Part I tackled the standard builder’s risk exclusion that applies to losses arising from faulty materials or workmanship. Traditionally, carriers do not have an appetite for covering a contractor’s failure to perform their work properly. There is one exception, which is coverage is available for ensuing loss – or the resulting damage to other property from faulty workmanship. 

If the excluded cause of loss (i.e., faulty workmanship) causes resultant damage, the builder’s risk policy will cover the damages to the extent the peril of fire is covered. The ensuing loss exception limits the faulty work exclusion to costs directly related to repairing or replacing the faulty work. 

For example, suppose faulty wiring work leads to a fire which damages part of a structure under construction. The faulty workmanship exclusion would apply to the actual faulty wiring work, but if fire is a covered peril under the policy (this is nearly always the case), the policy would respond to the structure’s fire damage.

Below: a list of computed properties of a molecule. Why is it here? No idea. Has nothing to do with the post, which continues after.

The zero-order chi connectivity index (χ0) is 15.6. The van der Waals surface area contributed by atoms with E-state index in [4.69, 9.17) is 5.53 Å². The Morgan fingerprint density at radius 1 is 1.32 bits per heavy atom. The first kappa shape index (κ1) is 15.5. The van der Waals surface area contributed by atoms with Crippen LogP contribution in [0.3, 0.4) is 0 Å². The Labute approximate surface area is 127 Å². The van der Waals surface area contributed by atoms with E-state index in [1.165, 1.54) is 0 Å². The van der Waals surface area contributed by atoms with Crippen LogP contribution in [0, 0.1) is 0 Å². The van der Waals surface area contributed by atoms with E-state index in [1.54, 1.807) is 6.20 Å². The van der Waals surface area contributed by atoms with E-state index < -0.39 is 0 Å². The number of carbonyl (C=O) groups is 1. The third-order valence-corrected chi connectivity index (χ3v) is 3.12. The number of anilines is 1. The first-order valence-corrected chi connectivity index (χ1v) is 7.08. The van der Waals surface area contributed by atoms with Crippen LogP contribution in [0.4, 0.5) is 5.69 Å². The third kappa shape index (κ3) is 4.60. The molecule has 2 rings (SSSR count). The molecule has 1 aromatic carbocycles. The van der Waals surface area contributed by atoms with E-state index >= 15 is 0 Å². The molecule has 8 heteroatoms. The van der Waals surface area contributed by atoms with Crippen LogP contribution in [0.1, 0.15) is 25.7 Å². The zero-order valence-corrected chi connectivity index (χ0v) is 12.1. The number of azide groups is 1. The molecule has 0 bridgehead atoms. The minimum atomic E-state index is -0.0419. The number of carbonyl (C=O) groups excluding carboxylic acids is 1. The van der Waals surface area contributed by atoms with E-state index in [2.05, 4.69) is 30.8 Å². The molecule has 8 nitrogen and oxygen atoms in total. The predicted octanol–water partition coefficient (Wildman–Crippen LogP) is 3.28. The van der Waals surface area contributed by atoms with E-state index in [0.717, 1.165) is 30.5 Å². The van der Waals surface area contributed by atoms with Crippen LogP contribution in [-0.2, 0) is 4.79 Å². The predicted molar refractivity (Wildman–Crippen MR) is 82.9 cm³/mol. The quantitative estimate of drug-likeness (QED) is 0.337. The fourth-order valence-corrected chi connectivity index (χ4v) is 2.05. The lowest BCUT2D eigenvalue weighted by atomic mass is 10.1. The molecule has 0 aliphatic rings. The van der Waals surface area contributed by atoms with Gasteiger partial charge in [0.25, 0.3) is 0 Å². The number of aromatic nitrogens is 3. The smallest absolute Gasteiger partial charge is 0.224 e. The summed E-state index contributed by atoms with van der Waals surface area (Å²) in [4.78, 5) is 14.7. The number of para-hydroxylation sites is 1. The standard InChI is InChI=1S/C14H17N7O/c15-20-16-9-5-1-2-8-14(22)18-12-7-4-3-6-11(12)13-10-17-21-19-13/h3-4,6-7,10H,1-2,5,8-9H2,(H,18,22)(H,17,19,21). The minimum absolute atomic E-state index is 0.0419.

Coverage for ensuing loss is either stated as an exception to the faulty workmanship exclusion or by limiting the faulty workmanship exclusion language. Working with a broker to assure a properly written ensuing loss provision is critical.


The London Engineering Group serves as a consulting body to various insurance and reinsurance companies, as well as various Lloyds syndicates providing, among others, construction insurance. LEG published three variations of defects exclusions, known as LEG 1, LEG 2 and LEG3, with increasing levels of coverage for defective construction. While initially available through London markets, these endorsements, or similar “cost of making good” endorsements are increasingly available from domestic insurers. 

  • LEG 1. Broad Exclusion serves as a baseline endorsement broadly excluding “loss or damage due to defects of material workmanship, design, plan or specification.” This can also serve to exclude ensuing loss, as mentioned above.